Cold sores: facts and fiction

·Caitlin McCormack
cold sore lesion
cold sore lesion

Winter may be well behind us, but that doesn't mean the end of cold sore season. For many Canadians, cold sores are a reality year round — and are especially unpleasant during summer's busy socializing season when proms, weddings and backyard get-togethers pack people's calendars.

Experts have found that one-third of Canadians are affected by multiple cold sores each year, with the average outbreak lasting from 6-10 days.

According to a recent survey conducted by Harris/Decima, Albertans have the highest incidence of cold sore outbreaks, followed by British Columbians and Atlantic Canadians. The study, commissioned by Abreva, also found that Canadians would give up dessert, shopping, and even smartphones for one month to be cold sore-free. Dessert topped the list (35%), followed by shopping (21%) and smartphones (17%).

What triggers a cold sore can vary from person to person, but common ones include stress, a cold or flu, sun exposure, hormone changes, wind, extreme cold temperature or very dry lips. Cold sores are caused by the herpes simplex 1 virus and as such, anything that weakens your immune system can cause an outbreak of these unsightly and often painful blisters, either single or in clusters.

Because the virus is highly contagious during an outbreak, it's important to follow good personal hygiene habits if you're experiencing an outbreak, including proper hand washing.

"They're contagious from the moment people can feel the cold sore right up into through the blister stage, and then right up until it's gone and you can't see it anymore," explains pharmacist Nancy Simonot.

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"The virus is spread through lip-to-lip contact or through saliva. So you want to watch if you're sharing a glass or utensils. You want to make sure they're washed well."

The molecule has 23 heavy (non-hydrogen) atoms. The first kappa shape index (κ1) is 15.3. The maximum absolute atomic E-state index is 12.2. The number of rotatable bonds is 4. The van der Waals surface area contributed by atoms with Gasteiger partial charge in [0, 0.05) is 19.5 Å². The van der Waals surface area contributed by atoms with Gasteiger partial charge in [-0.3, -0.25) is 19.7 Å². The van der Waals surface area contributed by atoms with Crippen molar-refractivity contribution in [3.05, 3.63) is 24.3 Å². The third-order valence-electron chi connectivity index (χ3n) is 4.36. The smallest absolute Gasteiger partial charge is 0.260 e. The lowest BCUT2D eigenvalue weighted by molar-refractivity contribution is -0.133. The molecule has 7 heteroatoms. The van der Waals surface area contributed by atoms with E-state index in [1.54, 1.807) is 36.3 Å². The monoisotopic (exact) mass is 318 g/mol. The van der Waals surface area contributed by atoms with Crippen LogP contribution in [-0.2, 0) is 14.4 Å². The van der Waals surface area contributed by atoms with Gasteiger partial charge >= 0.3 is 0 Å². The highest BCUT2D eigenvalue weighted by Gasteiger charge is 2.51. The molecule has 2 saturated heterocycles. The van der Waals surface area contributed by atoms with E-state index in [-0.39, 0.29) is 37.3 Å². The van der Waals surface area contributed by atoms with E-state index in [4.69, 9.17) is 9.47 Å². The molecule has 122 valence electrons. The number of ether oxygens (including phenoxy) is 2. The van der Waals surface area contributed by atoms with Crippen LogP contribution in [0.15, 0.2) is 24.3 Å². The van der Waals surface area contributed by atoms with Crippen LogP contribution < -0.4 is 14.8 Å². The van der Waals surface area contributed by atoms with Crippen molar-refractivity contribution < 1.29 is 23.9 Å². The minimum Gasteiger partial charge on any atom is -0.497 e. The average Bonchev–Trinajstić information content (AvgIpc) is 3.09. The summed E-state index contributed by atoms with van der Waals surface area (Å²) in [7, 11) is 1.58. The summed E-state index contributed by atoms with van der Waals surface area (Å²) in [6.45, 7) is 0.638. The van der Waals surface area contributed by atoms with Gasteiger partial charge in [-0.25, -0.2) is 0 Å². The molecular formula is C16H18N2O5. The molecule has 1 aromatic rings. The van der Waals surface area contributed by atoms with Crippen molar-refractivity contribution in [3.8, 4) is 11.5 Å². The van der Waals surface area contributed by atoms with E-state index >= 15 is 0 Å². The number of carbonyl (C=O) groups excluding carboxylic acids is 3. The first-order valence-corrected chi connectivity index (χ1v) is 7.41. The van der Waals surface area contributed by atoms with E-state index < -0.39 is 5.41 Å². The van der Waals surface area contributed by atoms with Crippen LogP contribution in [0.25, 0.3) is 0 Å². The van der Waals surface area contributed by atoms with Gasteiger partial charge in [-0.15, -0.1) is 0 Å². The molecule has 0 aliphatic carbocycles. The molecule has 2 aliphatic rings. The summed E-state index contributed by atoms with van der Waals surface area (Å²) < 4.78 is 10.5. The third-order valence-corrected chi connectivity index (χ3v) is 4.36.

When it comes to treating cold sores, there are a lot of myths out there as to what does and doesn't work.

"The most common ones that I see are applying a tea bag," says Simonot. "The second one is distilled vinegar; applying ice. I've even heard of rubbing in aspirin."

Simonot explains that roughly one-third of Canadians believe these myths will treat a cold sore faster, but there's no evidence that shows that the cold sore's duration will be shortened at all.

Since cold sore outbreaks are in large part due to a weakened immune system, taking care of your health is the best way to prevent an outbreak. Things like getting a good night's sleep, exercising regularly and eating a balanced diet are the first step in helping fend off the virus.

If you know what your triggers are, step two is to avoid them as much as possible. This could mean managing stress, using sun protection and lips balms to keep the lip area moist.

Some factors are out of our control and when all else fails and you experience an outbreak, medicated treatments can help speed the healing time of any blisters that pop up.

"A lot of my patients have told me that if they catch it when it's in that first stage, when they just feel a tingling or an itch oftentimes you can prevent it from turning into that big blistery cold sore," says Simonot, adding that there are a lot of really great treatments on the market right now.

Speak to your doctor to find out what treatment is best for you.

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